oss4lib: An Interview with Paul Everitt and Ken Manheimer of Digital Creations, publishers of Zope Page 6

By Jeremy Reed (Send Email)
Posted Mar 16, 2001


oss4lib: Implicit in this is knowing that in a given community a small subset of folks will self-select into a group of detail-obsessives working to help the others find and manage context-relevant information. In libraries, it's the catalogers; in the general public it's folks adding to IMDB or moderating MusicBrainz; in the hacker community, it's folks writing How-Tos, guiding free software projects, moderating slashdot, and so on.

Manheimer: Truly, the power of our species is collaboration. That's why computer communications are making so many fundamental waves - they enable quantum leaps in collaboration scale, immediacy, and intricacy. We're all only gradually learning to harness that potential. I think the librarian sensibilities are key because they're about systematizing the advancements so they scale...

oss4lib: A wiki "feature" that made a few librarian colleagues cringe was that its mutable, dynamic nature was the only possible state. It was agreed by all that a great function would be to enable offloading a static snapshot of a wiki as a set of properly hyperlinked html pages. Is it possible now to preserve a Wiki this way?

Everitt: Sure, if that's what people want. wget will easily snarf down a copy of a site.

But that's only one solution to the problem. A better solution is a better system, one in which access control is possible and access to previous versions (history) is there.

Manheimer: RegulatingYourPages, mentioned above, details this.

oss4lib: It sounds like the future of Wiki overlaps in many ways with your plans for robust metadata support.

Everitt: As hinted above, we already have RFC822-style headers in Wiki. For instance, if you edit a Wiki page from an FTP client like Emacs/ange-ftp, you'll see the Wiki seatbelt inserted at the top of the page.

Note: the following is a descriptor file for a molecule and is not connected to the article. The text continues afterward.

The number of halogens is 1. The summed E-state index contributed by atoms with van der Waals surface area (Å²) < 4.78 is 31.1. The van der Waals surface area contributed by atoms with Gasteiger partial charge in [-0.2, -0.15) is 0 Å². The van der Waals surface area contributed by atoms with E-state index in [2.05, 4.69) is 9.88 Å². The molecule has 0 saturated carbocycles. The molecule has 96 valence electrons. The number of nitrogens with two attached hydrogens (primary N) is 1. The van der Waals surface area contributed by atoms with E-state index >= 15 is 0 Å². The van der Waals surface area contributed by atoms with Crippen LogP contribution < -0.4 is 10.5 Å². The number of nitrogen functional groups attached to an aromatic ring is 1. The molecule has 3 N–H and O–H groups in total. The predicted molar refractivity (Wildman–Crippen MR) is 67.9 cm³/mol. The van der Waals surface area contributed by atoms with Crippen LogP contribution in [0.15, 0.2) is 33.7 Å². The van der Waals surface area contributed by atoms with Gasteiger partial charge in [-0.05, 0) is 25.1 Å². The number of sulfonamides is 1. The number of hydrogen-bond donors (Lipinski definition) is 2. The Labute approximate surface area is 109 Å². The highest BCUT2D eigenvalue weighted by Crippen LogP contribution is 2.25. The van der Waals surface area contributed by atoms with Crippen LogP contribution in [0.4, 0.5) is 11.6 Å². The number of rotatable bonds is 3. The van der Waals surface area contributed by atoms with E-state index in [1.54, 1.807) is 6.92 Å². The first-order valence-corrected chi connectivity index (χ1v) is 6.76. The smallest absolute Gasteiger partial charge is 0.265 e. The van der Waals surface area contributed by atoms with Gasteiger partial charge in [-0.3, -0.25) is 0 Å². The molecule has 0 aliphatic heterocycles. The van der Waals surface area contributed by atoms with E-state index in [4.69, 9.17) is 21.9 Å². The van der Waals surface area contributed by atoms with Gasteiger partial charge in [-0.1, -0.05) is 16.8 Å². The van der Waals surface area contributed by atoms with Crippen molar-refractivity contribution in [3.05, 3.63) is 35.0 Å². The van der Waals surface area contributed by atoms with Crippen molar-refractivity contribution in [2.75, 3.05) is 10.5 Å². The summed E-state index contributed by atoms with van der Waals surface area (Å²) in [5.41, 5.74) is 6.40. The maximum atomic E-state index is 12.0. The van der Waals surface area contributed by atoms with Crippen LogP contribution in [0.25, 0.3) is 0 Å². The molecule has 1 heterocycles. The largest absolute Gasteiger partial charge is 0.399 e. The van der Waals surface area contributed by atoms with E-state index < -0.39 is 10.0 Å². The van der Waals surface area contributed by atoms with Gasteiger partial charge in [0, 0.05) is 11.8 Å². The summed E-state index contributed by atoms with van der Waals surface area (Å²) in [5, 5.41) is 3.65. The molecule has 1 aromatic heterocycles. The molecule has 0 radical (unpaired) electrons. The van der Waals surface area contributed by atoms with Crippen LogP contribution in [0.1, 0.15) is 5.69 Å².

More important, the CMF will converge with our Wiki efforts. A Wiki page will have all the web-based and text-based authoring benefits and metadata of a CMF document. And hopefully, a CMF document will have all the sublime interconnecting that you see in Wiki.

oss4lib: The no-longer-active connection with Fourthought and 4Suite was very promising in this area; while we can always build tools that use 4Suite's 4RDF in conjunction with Zope, a few of us were hoping for deeper integration. What's the outlook for general support for RDF in Zope?

Everitt: Hmm, good question. We have an ongoing dialog with Rael Dornfest from O'Reilly. I'd be interested as well in some of your thoughts on the subject.

oss4lib: Btw, we found some old postings from you at your old .mil address, in the context of GILS. So it's clear that you've been thinking about metadata on the web for a long time.

[Everitt: Wow, you librarians have a long memory. :^) I'm embarassed to think what I said back then. Well, you know, I was younger then, it was a crazy time, I didn't know it was a felony...oh, wrong embarassment. :^)]

What's your assessment, in early 2001, of how much we've progressed overall in the metadata area? What are the most important priorities, and is there a holy grail?

Everitt: I don't think we've made an inch of progress in the mainstream, meaning outside of the library science displine of the already converted.

Nearly everyone I meet (besides programmers) uses Word. They use Word even when they shouldn't. But almost none of them know that File->Properties exists.



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